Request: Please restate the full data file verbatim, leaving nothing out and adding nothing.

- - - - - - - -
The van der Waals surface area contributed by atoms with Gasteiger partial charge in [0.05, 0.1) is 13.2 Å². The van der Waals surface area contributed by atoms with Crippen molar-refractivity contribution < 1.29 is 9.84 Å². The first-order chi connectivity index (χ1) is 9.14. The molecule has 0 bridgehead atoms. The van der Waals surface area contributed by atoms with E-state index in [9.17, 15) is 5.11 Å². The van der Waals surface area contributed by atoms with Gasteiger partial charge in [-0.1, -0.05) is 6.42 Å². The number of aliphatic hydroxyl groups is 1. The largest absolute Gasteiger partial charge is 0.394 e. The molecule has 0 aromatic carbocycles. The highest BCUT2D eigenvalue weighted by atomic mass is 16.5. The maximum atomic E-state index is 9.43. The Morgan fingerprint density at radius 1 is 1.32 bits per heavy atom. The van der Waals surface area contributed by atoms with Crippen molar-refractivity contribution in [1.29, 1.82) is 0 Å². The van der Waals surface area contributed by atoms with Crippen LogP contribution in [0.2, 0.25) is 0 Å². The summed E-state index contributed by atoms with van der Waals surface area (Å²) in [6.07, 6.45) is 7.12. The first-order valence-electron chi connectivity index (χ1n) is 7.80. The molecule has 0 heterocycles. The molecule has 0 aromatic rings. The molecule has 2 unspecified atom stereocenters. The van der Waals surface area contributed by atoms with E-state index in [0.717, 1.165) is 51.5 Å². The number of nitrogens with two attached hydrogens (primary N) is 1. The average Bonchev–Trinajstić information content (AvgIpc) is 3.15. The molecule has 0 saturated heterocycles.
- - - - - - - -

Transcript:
The van der Waals surface area contributed by atoms with Gasteiger partial charge in [0.05, 0.1) is 13.2 Å². The van der Waals surface area contributed by atoms with Crippen molar-refractivity contribution < 1.29 is 9.84 Å². The first-order chi connectivity index (χ1) is 9.14. The molecule has 0 bridgehead atoms. The van der Waals surface area contributed by atoms with E-state index in [9.17, 15) is 5.11 Å². The van der Waals surface area contributed by atoms with Gasteiger partial charge in [-0.1, -0.05) is 6.42 Å². The number of aliphatic hydroxyl groups is 1. The largest absolute Gasteiger partial charge is 0.394 e. The molecule has 0 aromatic carbocycles. The highest BCUT2D eigenvalue weighted by atomic mass is 16.5. The maximum atomic E-state index is 9.43. The Morgan fingerprint density at radius 1 is 1.32 bits per heavy atom. The van der Waals surface area contributed by atoms with Crippen molar-refractivity contribution in [1.29, 1.82) is 0 Å². The van der Waals surface area contributed by atoms with Crippen LogP contribution in [0.2, 0.25) is 0 Å². The summed E-state index contributed by atoms with van der Waals surface area (Å²) in [6.07, 6.45) is 7.12. The first-order valence-electron chi connectivity index (χ1n) is 7.80. The molecule has 0 heterocycles. The molecule has 0 aromatic rings. The molecule has 2 unspecified atom stereocenters. The van der Waals surface area contributed by atoms with E-state index in [0.717, 1.165) is 51.5 Å². The number of nitrogens with two attached hydrogens (primary N) is 1. The average Bonchev–Trinajstić information content (AvgIpc) is 3.15. The molecule has 0 saturated heterocycles.